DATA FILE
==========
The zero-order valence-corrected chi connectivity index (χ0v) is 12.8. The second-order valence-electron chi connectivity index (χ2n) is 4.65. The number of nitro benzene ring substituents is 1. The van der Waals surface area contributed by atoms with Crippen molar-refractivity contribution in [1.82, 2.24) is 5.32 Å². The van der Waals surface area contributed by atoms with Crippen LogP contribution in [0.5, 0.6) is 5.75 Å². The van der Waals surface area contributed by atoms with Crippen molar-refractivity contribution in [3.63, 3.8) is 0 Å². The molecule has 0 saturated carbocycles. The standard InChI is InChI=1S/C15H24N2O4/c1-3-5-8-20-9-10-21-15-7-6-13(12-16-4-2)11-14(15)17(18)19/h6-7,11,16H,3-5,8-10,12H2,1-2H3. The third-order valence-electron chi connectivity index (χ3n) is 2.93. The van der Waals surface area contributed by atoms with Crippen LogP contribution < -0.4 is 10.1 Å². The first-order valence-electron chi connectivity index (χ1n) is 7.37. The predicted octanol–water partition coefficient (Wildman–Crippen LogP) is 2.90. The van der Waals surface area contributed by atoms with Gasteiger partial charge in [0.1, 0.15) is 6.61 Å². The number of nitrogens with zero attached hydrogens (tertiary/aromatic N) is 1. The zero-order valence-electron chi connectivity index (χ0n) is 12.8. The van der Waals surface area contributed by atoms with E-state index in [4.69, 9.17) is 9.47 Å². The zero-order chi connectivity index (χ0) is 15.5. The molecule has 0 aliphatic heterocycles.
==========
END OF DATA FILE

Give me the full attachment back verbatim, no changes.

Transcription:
The zero-order valence-corrected chi connectivity index (χ0v) is 12.8. The second-order valence-electron chi connectivity index (χ2n) is 4.65. The number of nitro benzene ring substituents is 1. The van der Waals surface area contributed by atoms with Crippen molar-refractivity contribution in [1.82, 2.24) is 5.32 Å². The van der Waals surface area contributed by atoms with Crippen LogP contribution in [0.5, 0.6) is 5.75 Å². The van der Waals surface area contributed by atoms with Crippen molar-refractivity contribution in [3.63, 3.8) is 0 Å². The molecule has 0 saturated carbocycles. The standard InChI is InChI=1S/C15H24N2O4/c1-3-5-8-20-9-10-21-15-7-6-13(12-16-4-2)11-14(15)17(18)19/h6-7,11,16H,3-5,8-10,12H2,1-2H3. The third-order valence-electron chi connectivity index (χ3n) is 2.93. The van der Waals surface area contributed by atoms with Crippen LogP contribution < -0.4 is 10.1 Å². The first-order valence-electron chi connectivity index (χ1n) is 7.37. The predicted octanol–water partition coefficient (Wildman–Crippen LogP) is 2.90. The van der Waals surface area contributed by atoms with Gasteiger partial charge in [0.1, 0.15) is 6.61 Å². The number of nitrogens with zero attached hydrogens (tertiary/aromatic N) is 1. The zero-order valence-electron chi connectivity index (χ0n) is 12.8. The van der Waals surface area contributed by atoms with E-state index in [4.69, 9.17) is 9.47 Å². The zero-order chi connectivity index (χ0) is 15.5. The molecule has 0 aliphatic heterocycles.